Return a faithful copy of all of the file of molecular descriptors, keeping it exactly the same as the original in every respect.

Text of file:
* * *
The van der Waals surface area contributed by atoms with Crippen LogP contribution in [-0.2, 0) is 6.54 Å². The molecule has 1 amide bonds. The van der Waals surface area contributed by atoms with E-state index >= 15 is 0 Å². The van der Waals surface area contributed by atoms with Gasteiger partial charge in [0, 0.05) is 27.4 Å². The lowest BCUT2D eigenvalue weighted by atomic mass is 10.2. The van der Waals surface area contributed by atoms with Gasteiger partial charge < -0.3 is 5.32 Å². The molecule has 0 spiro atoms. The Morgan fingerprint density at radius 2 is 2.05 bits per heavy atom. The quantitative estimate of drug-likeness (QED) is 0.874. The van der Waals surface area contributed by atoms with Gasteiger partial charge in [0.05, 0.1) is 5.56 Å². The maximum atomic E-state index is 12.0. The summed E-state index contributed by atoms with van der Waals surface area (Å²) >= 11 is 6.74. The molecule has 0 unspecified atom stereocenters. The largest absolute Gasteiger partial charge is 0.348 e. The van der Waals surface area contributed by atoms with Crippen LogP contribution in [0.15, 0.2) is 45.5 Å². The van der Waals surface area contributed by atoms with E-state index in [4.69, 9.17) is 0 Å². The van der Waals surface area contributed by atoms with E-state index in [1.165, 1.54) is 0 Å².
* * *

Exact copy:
The van der Waals surface area contributed by atoms with Crippen LogP contribution in [-0.2, 0) is 6.54 Å². The molecule has 1 amide bonds. The van der Waals surface area contributed by atoms with E-state index >= 15 is 0 Å². The van der Waals surface area contributed by atoms with Gasteiger partial charge in [0, 0.05) is 27.4 Å². The lowest BCUT2D eigenvalue weighted by atomic mass is 10.2. The van der Waals surface area contributed by atoms with Gasteiger partial charge < -0.3 is 5.32 Å². The molecule has 0 spiro atoms. The Morgan fingerprint density at radius 2 is 2.05 bits per heavy atom. The quantitative estimate of drug-likeness (QED) is 0.874. The van der Waals surface area contributed by atoms with Gasteiger partial charge in [0.05, 0.1) is 5.56 Å². The maximum atomic E-state index is 12.0. The summed E-state index contributed by atoms with van der Waals surface area (Å²) >= 11 is 6.74. The molecule has 0 unspecified atom stereocenters. The largest absolute Gasteiger partial charge is 0.348 e. The van der Waals surface area contributed by atoms with Crippen LogP contribution in [0.15, 0.2) is 45.5 Å². The van der Waals surface area contributed by atoms with E-state index in [4.69, 9.17) is 0 Å². The van der Waals surface area contributed by atoms with E-state index in [1.165, 1.54) is 0 Å².